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This Too is Egypt

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I am reading a wonderfully moving post on Wamda – one of the leading platforms helping entrepreneurs in the Middle East. But this post is not about yet one more amazing startup expanding or raising capital in the region. It is about Assem el-Gamal and Amr Abd el Rahman. They are Egyptian pioneers in the tech ecosystem – brave, brilliant, forward thinking, all about the future of that great country.

And they both were taken from us in the violence of last week. El-Gamal was killed, el Rahman is in critical condition and unlikely to recover.

As the writer Omar Aysha notes, el-Gamal was the cofounder at Silminds, an Egyptian start-up I have long admired, working in the "semi-conductor field of standard floating point arithmetic" – where its only serious competitor is IBM. El Rahman is the managing director of MiMV, best known for cutting-edge iPhoneIslam. "He and MiMV practically forced Apple to Arabize iOS, and they were the only company worldwide that enabled the first iPad to function as a phone," Aysha writes. Ahmad Shalaby, a great engineer at SysDSoft – which was acquired by Intel not four weeks after Mubarak fell – was also attacked with machetes at a funeral and is in critical condition.

Omar Aysha notes, and I agree:

"These men dared to be different, to forge their own path, to make this country and this world better. These entrepreneurs are our real heroes, they’re forming the future. We need more of them, not less."

We in the West view Egypt today in one lens. It has been amazing to me to watch experts in my city of Washington, DC almost trip over themselves to note how they had been right all along about Egypt; that a generation may be lost in the terrible days they – we all – face today.

But this generation I have gotten to know so well doesn't give up that easily.

From my vantage point, Egypt and Egyptians are in the throes of a struggle the entire world finds itself in: 20th century, top-down command and control policies that too often favor too few, vs. 21st century, bottom-up problem solving and innovation that technology has enabled at an unprecedented level.

Everything we see in Egypt today is very real.

But so is this.

Egypt has the largest population of Internet and mobile users in its region, with one of the largest youth populations in the world. It’s a large consumer market in the early days of e-commerce, and one day it will be once again a global tourist destination. Last month, in great uncertainty, exports rose — rose — nearly 25% year over year.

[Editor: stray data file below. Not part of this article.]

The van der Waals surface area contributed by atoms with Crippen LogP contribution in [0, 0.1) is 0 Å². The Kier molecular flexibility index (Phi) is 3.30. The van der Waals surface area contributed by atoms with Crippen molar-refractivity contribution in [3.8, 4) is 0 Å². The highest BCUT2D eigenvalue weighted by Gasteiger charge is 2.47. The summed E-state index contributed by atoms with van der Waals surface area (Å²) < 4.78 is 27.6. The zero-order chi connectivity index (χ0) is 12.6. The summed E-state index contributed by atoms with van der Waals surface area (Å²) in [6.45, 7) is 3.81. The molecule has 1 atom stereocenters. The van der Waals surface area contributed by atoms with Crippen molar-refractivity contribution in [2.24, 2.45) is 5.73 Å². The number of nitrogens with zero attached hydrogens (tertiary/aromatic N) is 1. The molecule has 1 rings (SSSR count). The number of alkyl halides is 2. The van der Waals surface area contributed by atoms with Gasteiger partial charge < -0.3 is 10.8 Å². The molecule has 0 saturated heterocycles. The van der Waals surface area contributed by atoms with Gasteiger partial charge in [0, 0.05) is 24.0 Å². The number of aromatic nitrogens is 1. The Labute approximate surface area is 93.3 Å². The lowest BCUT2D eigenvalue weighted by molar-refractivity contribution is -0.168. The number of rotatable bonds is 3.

I cannot tell you what will happen tomorrow or in six months, but I can tell you that within five years there will be significantly more people with technology than now. Experts in Egypt in the mobile space told me that there will be 50% penetration of smartphones in that country – half the population walking around with super computing capacity in their pockets. It is already over 50% among many of their neighbors.

When I see startups like Nafham, which now has over 8,000 crowd share education videos on their platform; KarmSolar who is bringing solar-powered pumping to agriculture sitting on top of the largest collection of fresh water in the world; Instabug which is the leading debugging capability for app development anywhere; RecyloBekia who have a vision to eliminate computer and consumer electronic waste for profitably; Sweety Heaven, helping parents raise their kids; Ogra helping Cairoinians find safe taxis in chaotic travel and on and on – I see a very real and remarkable future.

When I was in school in the early 1990s the conventional wisdom was: 1) Japan had won and was unstoppable; 2) India, in the throes of riots that left hundreds dead and thousands wounded was in chaos for decades and 3) China, post Tianamen, was lost for a generation. Obviously, within five to ten years, no one was saying any of this.

I, for one and perhaps with some time, bet with the entrepreneurs and the future they see.

First published on LinkedIn on August 21,2013.

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